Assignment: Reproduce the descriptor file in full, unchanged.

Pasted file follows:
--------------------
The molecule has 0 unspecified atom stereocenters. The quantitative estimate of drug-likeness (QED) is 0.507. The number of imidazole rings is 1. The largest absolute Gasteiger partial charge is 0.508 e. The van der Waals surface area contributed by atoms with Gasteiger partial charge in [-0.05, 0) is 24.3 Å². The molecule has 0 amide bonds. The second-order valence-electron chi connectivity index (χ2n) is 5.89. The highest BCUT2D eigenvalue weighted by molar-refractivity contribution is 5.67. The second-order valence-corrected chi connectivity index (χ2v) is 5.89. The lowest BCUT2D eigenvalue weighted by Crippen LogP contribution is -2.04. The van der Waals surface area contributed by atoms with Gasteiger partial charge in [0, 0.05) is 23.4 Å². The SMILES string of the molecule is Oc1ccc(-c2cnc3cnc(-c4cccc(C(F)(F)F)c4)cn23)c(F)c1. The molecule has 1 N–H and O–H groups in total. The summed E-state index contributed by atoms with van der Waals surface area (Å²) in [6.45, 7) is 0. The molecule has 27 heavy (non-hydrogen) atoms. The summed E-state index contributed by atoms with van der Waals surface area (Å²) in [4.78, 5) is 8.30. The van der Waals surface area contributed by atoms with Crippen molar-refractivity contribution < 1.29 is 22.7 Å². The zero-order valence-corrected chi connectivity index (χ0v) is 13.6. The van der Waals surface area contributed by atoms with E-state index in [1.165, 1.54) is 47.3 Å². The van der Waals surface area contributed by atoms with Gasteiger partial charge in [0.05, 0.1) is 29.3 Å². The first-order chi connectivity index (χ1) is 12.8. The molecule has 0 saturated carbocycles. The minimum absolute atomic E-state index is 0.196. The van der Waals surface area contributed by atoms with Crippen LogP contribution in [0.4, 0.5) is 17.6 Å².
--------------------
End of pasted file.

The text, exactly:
The molecule has 0 unspecified atom stereocenters. The quantitative estimate of drug-likeness (QED) is 0.507. The number of imidazole rings is 1. The largest absolute Gasteiger partial charge is 0.508 e. The van der Waals surface area contributed by atoms with Gasteiger partial charge in [-0.05, 0) is 24.3 Å². The molecule has 0 amide bonds. The second-order valence-electron chi connectivity index (χ2n) is 5.89. The highest BCUT2D eigenvalue weighted by molar-refractivity contribution is 5.67. The second-order valence-corrected chi connectivity index (χ2v) is 5.89. The lowest BCUT2D eigenvalue weighted by Crippen LogP contribution is -2.04. The van der Waals surface area contributed by atoms with Gasteiger partial charge in [0, 0.05) is 23.4 Å². The SMILES string of the molecule is Oc1ccc(-c2cnc3cnc(-c4cccc(C(F)(F)F)c4)cn23)c(F)c1. The molecule has 1 N–H and O–H groups in total. The summed E-state index contributed by atoms with van der Waals surface area (Å²) in [6.45, 7) is 0. The molecule has 27 heavy (non-hydrogen) atoms. The summed E-state index contributed by atoms with van der Waals surface area (Å²) in [4.78, 5) is 8.30. The van der Waals surface area contributed by atoms with Crippen molar-refractivity contribution < 1.29 is 22.7 Å². The zero-order valence-corrected chi connectivity index (χ0v) is 13.6. The van der Waals surface area contributed by atoms with E-state index in [1.165, 1.54) is 47.3 Å². The van der Waals surface area contributed by atoms with Gasteiger partial charge in [0.05, 0.1) is 29.3 Å². The first-order chi connectivity index (χ1) is 12.8. The molecule has 0 saturated carbocycles. The minimum absolute atomic E-state index is 0.196. The van der Waals surface area contributed by atoms with Crippen LogP contribution in [0.4, 0.5) is 17.6 Å².